E-records mandated by ACA spur growth in IT
Among many looming health care compliance benchmarks is the requirement that providers demonstrate meaningful use of electronic health records throughout the entirety of 2015.
Health care providers have been scrambling to migrate from paper to electronic records, also known as EHRs, to avoid getting slapped with reimbursement penalties from Medicare and Medicaid. To avoid the penalties and qualify for incentive payments, providers must show they use technology that improves the quality, safety, transparency, efficiency and coordination of clinical care while maintaining the privacy of patient information.
A tall order indeed, but so far about 450,000 hospitals and other providers have fulfilled the first stage of requirements, eliciting a total $20.5 billion in incentive payments from Medicare and Medicaid since the program started in 2011. Regionally, the government’s challenge has been tackled internally by large medical organizations as well as by private IT companies, who have been able to expand their business thanks to the specialized demand emerging from the health care sector.
Earlier this month, TekTegrity — the largest IT service provider in San Luis Obispo County — acquired Innovative I.T., a firm out of Fresno that specializes in health care services.
“The two companies are very complimentary in the services we provide,” TekTegrity CEO Russ Levanway said. “Our acquisitions are about being able to build out that expertise on a higher level. TekTegrity provides more long-term, proactive solutions, while Innovative I.T. does a lot of work that’s project-specific and infrastructure-based, especially with health care.”
With the merger, TekTegrity gains much more than expertise in electronic records and HIPPA compliance. Levanway said he was especially impressed by Innovative I.T.’s consulting services, through which it designs custom networks and platforms for clients with complex needs such as a medical organization.
“For most companies, the need is in the processes and the solutions,” Levanway said. “That’s the consulting level and it’s about people. It’s about high-level engagement and providing solutions, not just about fixing hardware and fixing systems.”
The deal also raised TekTegrity’s client count from 200 to 300. While the firm provides IT services to all types of businesses, professional services and health care firms make up the vast majority of its client base, Levanway said, so the company is aiming to continue building value in those sectors.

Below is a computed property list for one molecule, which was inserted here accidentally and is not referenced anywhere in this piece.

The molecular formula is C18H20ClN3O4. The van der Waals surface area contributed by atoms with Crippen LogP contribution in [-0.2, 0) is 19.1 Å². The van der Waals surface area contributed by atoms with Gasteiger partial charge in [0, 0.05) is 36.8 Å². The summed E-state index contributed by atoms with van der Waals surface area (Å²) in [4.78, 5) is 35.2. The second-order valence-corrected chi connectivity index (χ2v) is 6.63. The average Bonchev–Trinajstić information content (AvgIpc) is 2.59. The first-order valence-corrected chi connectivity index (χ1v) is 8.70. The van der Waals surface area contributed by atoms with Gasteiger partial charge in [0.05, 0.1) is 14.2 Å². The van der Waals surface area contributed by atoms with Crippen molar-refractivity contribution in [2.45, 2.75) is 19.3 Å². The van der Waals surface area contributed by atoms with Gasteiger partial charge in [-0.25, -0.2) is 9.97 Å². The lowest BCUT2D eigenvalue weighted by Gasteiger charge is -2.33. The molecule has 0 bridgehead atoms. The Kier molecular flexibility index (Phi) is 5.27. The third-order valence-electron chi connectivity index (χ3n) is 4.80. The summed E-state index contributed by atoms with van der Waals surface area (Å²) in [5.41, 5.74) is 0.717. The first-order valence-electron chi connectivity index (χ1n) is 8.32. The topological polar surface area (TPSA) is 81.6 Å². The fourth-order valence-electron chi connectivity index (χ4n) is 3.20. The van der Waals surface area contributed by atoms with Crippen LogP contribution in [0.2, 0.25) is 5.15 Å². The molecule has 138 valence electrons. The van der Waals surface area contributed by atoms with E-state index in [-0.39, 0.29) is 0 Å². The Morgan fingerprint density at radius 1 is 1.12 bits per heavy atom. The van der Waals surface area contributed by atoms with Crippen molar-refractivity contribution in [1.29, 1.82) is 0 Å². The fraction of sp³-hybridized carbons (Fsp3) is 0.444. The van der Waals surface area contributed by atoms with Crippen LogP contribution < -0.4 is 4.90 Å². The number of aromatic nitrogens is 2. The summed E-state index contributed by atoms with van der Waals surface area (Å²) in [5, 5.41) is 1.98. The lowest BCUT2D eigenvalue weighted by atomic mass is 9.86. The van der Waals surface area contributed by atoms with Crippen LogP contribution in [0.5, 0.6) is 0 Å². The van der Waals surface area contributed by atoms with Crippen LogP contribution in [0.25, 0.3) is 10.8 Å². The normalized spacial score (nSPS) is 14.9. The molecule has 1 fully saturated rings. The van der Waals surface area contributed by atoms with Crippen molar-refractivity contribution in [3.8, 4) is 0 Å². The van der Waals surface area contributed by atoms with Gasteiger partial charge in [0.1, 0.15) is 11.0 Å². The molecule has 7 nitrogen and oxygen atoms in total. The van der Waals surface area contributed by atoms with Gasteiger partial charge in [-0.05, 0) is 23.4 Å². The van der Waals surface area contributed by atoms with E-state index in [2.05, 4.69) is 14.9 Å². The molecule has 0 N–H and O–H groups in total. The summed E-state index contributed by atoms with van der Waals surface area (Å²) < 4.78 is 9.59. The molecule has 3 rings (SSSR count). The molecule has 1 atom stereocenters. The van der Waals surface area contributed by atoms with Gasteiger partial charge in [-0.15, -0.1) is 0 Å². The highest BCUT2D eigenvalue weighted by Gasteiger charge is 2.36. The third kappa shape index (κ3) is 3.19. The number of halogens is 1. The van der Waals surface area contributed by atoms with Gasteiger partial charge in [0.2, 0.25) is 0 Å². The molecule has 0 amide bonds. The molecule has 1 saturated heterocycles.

“There’s a lack of really skilled companies that can make [a network] for health care providers,” Levanway said. “We’re trying to give them that and peace of mind.”
But as the ACA moves further into practice, health care IT startups are beginning to attract a lot of funding, especially from insurance firms seeking an alternative way to grow investment returns now that the law requires at least 80 percent of their premium revenue be spent on patient care.
According to a report compiled by Mercom Capital Group, venture capital funding in the health care IT sector more than doubled in 2014, coming in at $4.7 billion across 670 deals. That number compares to $2.2 billion across 571 deals for 2013. The sector also produced six IPOs and raised $2.1 billion in debt financing, bringing its corporate funding total to $7 billion for 2014.
“The health care IT sector, in the five years since we started tracking funding data, raised $8.8 billion in VC funding and another $3.6 billion in public market and debt financings bringing the total to $12.4 billion — largely driven by the [Health Information Technology for Economic and Clinical Health Act] and Affordable Care Act,” Raj Prabhu, CEO and co-founder of Mercom Capital Group, said in a news release that detailed the findings.
California led all states in health care IT fundraising last year with 174 deals, followed by New York with 50 and Massachusetts with 33.
The trend is beginning to pop up in the Tri-Counties. On Jan. 22, real estate software developer Yardi announced the launch of Yardi EHR, a browser-based electronic health records platform for the senior living industry. The Goleta company’s product is the first that allows users to manage health care services, finances and community operations on one platform.
Yardi EHR’s medical functions include resident assessments, care planning, staff assignment oversight, medication administration, incident tracking, wound care and behavior management, which Vice President of Senior Living Eric Kolber said will reduce clients’ risk exposure and provide enhanced oversight to clinical leadership.
“First-generation electronic health records were simply electronic versions of their paper-based predecessors,” Kolber said in a press release. “Our extensive team of senior living industry experts and engineers, in partnership with a number of our clients, focused on improving upon those old workflows.”